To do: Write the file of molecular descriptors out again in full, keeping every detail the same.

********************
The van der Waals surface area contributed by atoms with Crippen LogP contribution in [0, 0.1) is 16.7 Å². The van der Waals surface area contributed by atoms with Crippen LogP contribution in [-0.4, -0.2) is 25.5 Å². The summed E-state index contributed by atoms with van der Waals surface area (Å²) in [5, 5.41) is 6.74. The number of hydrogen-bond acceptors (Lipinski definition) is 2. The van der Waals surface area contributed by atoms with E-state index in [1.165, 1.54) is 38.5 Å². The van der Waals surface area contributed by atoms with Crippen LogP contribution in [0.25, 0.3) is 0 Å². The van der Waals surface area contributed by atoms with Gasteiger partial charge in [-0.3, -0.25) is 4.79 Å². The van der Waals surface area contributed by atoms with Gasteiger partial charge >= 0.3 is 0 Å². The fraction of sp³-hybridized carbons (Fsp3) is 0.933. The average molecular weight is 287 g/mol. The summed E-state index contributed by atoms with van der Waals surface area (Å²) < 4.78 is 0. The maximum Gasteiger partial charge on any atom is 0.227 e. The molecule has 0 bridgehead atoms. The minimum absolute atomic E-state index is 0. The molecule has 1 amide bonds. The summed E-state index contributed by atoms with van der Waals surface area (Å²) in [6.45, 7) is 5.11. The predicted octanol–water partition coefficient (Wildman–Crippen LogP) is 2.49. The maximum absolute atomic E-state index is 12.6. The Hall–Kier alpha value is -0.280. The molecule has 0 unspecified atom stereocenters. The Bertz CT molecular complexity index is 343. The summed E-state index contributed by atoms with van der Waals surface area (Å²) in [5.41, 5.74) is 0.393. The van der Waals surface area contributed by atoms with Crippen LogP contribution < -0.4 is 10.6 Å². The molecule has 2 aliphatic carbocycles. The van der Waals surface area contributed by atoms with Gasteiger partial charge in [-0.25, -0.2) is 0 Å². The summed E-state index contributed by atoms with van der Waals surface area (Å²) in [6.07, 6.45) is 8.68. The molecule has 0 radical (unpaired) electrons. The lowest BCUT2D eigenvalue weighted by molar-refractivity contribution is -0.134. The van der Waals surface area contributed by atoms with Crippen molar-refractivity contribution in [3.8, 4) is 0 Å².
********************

The van der Waals surface area contributed by atoms with Crippen LogP contribution in [0, 0.1) is 16.7 Å². The van der Waals surface area contributed by atoms with Crippen LogP contribution in [-0.4, -0.2) is 25.5 Å². The summed E-state index contributed by atoms with van der Waals surface area (Å²) in [5, 5.41) is 6.74. The number of hydrogen-bond acceptors (Lipinski definition) is 2. The van der Waals surface area contributed by atoms with E-state index in [1.165, 1.54) is 38.5 Å². The van der Waals surface area contributed by atoms with Crippen LogP contribution in [0.25, 0.3) is 0 Å². The van der Waals surface area contributed by atoms with Gasteiger partial charge in [-0.3, -0.25) is 4.79 Å². The van der Waals surface area contributed by atoms with Gasteiger partial charge >= 0.3 is 0 Å². The fraction of sp³-hybridized carbons (Fsp3) is 0.933. The average molecular weight is 287 g/mol. The summed E-state index contributed by atoms with van der Waals surface area (Å²) < 4.78 is 0. The maximum Gasteiger partial charge on any atom is 0.227 e. The molecule has 0 bridgehead atoms. The minimum absolute atomic E-state index is 0. The molecule has 1 amide bonds. The summed E-state index contributed by atoms with van der Waals surface area (Å²) in [6.45, 7) is 5.11. The predicted octanol–water partition coefficient (Wildman–Crippen LogP) is 2.49. The maximum absolute atomic E-state index is 12.6. The Hall–Kier alpha value is -0.280. The molecule has 0 unspecified atom stereocenters. The Bertz CT molecular complexity index is 343. The summed E-state index contributed by atoms with van der Waals surface area (Å²) in [5.41, 5.74) is 0.393. The van der Waals surface area contributed by atoms with Crippen LogP contribution < -0.4 is 10.6 Å². The molecule has 2 aliphatic carbocycles. The van der Waals surface area contributed by atoms with Gasteiger partial charge in [-0.25, -0.2) is 0 Å². The summed E-state index contributed by atoms with van der Waals surface area (Å²) in [6.07, 6.45) is 8.68. The molecule has 0 radical (unpaired) electrons. The lowest BCUT2D eigenvalue weighted by molar-refractivity contribution is -0.134. The van der Waals surface area contributed by atoms with Crippen molar-refractivity contribution in [3.8, 4) is 0 Å².